Joe Biden Sets History With Damning New Popularity Poll

( Last week’s jobs report from the Bureau of Labor Statistics showed June added more jobs than previously projected, with another 372,000 jobs recovered. The unemployment rate remained fixed at 3.6 percent.

While June’s strong jobs gains are good news, the US remains below pre-pandemic employment levels and the labor participation rate dropped from 62.3 percent in May to 62.2 percent last month, meaning fewer people are participating in the job market than the month before.

While the Biden administration was quick to seize on the better-than-expected jobs numbers for June, the reality is, over two years after governments forced workers out of their jobs, the country still hasn’t recovered all the jobs lost during the COVID lockdowns.

Last week’s job report from the Bureau of Labor Statistics notes that nonfarm employment remains 524,000 jobs down from pre-pandemic levels.

In short, Biden crowing about “jobs created” is a bald-faced lie. Not one new job has been created and we still haven’t been restored to pre-lockdown jobs numbers.

What remains to be seen is if the better-than-expected June jobs report reflects a broader economic trend or if it job growth remains an anomaly in an otherwise abysmal economy.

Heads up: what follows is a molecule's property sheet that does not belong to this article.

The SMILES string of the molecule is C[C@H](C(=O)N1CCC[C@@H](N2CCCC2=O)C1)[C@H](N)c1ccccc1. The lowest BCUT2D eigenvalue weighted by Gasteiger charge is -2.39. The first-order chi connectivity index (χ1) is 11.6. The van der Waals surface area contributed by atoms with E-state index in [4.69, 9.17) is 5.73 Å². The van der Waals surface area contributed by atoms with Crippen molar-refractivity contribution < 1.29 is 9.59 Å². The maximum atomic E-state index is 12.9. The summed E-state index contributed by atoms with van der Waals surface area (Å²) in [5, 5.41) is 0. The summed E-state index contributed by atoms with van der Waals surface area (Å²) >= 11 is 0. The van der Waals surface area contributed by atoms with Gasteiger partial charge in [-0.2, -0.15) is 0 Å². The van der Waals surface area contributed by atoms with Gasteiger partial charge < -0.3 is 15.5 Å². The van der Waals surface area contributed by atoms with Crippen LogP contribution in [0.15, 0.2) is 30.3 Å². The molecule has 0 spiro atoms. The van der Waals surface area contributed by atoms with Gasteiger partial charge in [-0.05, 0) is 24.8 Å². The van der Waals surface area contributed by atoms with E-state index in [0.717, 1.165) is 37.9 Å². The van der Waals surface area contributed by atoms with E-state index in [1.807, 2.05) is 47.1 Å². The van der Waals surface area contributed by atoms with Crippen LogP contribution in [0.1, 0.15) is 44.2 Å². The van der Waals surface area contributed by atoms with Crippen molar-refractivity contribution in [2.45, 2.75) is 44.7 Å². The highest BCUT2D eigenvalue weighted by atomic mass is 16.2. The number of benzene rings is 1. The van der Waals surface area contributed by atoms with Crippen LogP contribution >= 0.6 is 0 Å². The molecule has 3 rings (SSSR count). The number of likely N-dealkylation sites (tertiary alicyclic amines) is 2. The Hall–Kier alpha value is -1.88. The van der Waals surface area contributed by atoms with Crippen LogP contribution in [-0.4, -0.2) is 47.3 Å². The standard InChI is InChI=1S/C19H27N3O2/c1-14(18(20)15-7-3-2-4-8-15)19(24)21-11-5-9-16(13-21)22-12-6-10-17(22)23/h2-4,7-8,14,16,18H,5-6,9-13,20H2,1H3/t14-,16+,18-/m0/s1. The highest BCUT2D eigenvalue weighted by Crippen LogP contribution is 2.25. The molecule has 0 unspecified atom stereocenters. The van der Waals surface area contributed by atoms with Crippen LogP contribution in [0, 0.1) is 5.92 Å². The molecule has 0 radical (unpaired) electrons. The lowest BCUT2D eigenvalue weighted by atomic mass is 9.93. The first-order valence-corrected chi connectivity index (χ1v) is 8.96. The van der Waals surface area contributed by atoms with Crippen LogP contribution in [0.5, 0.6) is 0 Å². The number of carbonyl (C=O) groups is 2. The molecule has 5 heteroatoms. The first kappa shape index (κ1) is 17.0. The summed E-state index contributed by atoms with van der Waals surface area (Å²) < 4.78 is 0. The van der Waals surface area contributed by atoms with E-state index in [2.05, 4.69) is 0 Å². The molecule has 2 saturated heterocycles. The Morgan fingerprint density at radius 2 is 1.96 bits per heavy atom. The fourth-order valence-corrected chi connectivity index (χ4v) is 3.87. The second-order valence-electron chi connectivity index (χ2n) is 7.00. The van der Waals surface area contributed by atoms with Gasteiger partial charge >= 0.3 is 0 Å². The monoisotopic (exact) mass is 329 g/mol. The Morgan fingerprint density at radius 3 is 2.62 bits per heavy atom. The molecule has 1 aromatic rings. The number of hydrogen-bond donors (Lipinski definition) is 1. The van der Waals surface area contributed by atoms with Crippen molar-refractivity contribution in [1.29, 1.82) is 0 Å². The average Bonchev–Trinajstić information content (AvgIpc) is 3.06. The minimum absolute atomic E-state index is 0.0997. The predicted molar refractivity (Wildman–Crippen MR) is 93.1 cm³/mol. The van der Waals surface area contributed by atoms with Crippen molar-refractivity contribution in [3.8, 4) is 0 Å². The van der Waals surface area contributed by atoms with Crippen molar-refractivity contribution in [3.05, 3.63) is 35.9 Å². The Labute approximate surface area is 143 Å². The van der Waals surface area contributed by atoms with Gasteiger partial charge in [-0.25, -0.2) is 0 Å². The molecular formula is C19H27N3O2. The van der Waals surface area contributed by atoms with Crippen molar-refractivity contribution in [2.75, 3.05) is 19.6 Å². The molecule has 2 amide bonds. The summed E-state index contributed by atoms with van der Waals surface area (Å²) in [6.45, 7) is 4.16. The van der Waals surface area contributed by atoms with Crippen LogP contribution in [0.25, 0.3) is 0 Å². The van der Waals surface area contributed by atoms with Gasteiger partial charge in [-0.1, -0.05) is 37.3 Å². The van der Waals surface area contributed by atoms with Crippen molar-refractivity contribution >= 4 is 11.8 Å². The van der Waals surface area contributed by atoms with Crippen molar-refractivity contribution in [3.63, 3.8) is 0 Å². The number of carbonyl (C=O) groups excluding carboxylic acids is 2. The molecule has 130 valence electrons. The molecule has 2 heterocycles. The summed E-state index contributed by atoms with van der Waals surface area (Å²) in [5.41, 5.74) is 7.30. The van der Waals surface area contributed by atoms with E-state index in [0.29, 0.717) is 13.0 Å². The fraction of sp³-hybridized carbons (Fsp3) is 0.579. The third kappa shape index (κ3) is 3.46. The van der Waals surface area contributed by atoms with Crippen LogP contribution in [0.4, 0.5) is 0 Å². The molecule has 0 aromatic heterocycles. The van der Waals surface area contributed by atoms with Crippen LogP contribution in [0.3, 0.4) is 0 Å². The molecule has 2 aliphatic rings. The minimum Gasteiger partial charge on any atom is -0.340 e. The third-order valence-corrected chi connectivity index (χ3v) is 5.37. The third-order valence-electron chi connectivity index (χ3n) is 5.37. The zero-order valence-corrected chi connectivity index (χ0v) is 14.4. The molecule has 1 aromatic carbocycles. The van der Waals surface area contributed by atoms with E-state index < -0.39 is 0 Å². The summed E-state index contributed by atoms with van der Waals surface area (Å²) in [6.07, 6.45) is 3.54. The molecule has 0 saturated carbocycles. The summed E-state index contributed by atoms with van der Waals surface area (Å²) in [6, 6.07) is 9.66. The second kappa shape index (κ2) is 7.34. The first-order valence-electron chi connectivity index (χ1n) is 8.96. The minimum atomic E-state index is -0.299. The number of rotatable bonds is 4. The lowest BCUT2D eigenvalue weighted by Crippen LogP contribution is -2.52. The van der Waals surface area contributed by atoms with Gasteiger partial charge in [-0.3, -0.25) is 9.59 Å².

The current imbalance in supply and demand has employers struggling to fill positions. According to experts, there are nearly 2 job openings for each job-seeker. This imbalance implies that the improving job numbers may be an anomaly in the overall economic outlook.

Second-quarter GDP numbers are expected soon and economists believe we may be poised for a second consecutive quarter of negative growth, a telltale sign of recession.

The 40-year-high inflation has erased any wage gains made in the last year, with any bump in pay workers received being devoured by the rising cost of consumer prices.

With fewer Americans looking for jobs while job openings remain high, companies may have to increase wages to attract workers. Increasing wages would result in increased pricing, further driving the already high inflation.